15 April 2012


Blind Miss Pbaeln Waevff shot with electricity when she woke up. It was something of a click and then circuits were somehow opened like a thing, an invisible thing, could now resonate. Imagine a river flowing, then a raging waterfall. Erase sight and sound. That feeling! That’s what happened to Miss Pbaeln Waevff when she awoke—changed, sizzling and vibrating maybe from the too many wine coolers she’d had last night.
            There was some tone—a steady duet that played through her head. She felt like, and the neighbors would say this was the wine coolers, like her head were expanding. It’s as if companies or men were inside it roping together new networks of cables, stretching her synapses, stretching her, stretching the tonal duet through her like her head were it’s own universe, and she heard music like she was in an elevator, and talking, but it was not one conversation but many like what you hear when trying to sleep in an airplane, and felt a kind of Morse code on her, fingers and fingers, some heavy with fatigue, others anxious, pressing her and waiting with self-aware breathing, and few pre-planned lines of copy, all this electrical highway in poor Miss Pbaeln Waevff’s throbbing head. It was a constant headache. She couldn’t get out of bed anymore. No, not since that high-pitched ring began about ten years ago. The first click was one hundred, the expanding headache around fifty, but now there was something new, a ringing like ears after a rock concert with blaring guitars and keyboards, bass drum that changes the speed your heart beats, but this sound was moving, searching for something. Oh, that’s what’s wrong: Miss Pbaeln Waevff’s heart. There was no beat!
            A heart beat consists of a beat and a non-beat but it’s like she was but on indefinite pause, but an active indefinite pause. Her whole existence was beat. She was suspended sound and activity—the duet, the talking, the ringing. She couldn’t take it anymore. She fished around behind her to unplug the prong from the wall, the first of such a connection to ever exist, the central something from which all current transmission emanates, passes, lives. Unplugged, it would all suddenly cease—never remembering that it ever had been. But the headache was too much and we all agreed that no old woman should have to endure the pain for all of dumb eternity. We supported her right to pull the plug and go from a state best characterized as on to something like off.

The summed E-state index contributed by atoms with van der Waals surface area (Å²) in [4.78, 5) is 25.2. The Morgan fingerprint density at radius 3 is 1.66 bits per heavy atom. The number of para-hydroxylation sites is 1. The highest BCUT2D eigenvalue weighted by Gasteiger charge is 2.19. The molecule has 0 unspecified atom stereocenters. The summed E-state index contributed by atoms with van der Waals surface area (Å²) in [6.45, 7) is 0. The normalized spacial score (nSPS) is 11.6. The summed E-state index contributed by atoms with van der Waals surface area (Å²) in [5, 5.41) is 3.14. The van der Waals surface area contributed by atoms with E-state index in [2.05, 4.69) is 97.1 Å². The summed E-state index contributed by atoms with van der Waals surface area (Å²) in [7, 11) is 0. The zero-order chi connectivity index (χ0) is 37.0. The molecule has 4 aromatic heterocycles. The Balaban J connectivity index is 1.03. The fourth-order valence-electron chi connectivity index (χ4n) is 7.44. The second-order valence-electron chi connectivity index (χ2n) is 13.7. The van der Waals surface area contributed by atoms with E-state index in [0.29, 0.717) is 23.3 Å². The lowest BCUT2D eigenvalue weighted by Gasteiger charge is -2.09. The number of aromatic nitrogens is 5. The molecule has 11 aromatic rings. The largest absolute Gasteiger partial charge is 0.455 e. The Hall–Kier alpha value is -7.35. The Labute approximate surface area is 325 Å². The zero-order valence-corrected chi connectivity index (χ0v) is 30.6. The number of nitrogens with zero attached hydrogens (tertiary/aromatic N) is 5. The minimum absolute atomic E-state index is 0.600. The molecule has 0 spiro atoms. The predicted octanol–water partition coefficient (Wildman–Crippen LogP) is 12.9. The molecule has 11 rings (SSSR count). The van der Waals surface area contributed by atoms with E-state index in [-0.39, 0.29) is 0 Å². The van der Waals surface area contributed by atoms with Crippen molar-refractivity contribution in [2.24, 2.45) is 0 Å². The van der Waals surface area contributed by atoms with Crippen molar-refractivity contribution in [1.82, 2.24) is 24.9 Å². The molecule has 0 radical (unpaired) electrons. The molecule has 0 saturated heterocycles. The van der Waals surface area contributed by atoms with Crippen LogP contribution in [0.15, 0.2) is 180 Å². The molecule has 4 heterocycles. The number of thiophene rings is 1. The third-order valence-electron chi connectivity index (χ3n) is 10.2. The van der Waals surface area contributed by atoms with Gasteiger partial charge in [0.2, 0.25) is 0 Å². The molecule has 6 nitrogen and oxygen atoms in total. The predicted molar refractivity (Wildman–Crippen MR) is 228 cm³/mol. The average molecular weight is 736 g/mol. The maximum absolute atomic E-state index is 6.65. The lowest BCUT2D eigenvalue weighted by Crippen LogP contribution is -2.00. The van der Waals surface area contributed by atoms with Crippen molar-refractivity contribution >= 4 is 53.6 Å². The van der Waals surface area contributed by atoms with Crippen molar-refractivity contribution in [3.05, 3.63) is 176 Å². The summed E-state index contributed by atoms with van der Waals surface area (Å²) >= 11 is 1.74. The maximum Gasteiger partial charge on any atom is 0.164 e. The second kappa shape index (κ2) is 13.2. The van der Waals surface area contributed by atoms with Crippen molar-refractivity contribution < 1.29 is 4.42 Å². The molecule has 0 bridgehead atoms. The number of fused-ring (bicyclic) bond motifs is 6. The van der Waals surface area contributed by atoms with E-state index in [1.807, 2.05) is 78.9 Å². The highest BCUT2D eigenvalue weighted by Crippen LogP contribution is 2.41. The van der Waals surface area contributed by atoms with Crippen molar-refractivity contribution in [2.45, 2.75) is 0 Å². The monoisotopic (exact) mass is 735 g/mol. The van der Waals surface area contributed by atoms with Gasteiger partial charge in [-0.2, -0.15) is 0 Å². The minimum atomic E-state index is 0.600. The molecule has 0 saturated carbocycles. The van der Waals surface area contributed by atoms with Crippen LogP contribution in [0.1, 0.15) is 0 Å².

She felt the prong where it entered a kind of quarry in the wall, a shaft as it were, and felt all the tiny voices swirl, all the need and longing, the missing and loving, fighting and hating, repenting and forgiveness, and decided tonight she would just take it easy on the wine coolers or all of it would vanish because someone else would have to replace her but there was no one else, and that was the problem, she had always been everybody else, she had always been them everywhere always a vibrating wave, had never been her, a her, a thing in itself that was anything more than a receptor and transmitter, resonance that eternal lighting of existence, that links the three arch angels, the Faust, the Zeus, the mushrooms in their phyla—spores soaring in the air, like comets crashing on planets, sending their new information via a resonance-sphere, one of the big ideas of the time—Miss Pbealn Weavff noticed that, yes, her ego had grown, itself like a spore, or better yet like a tumor and that was precisely the problem, the notion that she could even have a headache was ridiculous, for a woman could have a headache, but not a machine, nor a network, nor Blind Miss Pbaeln Waevff.

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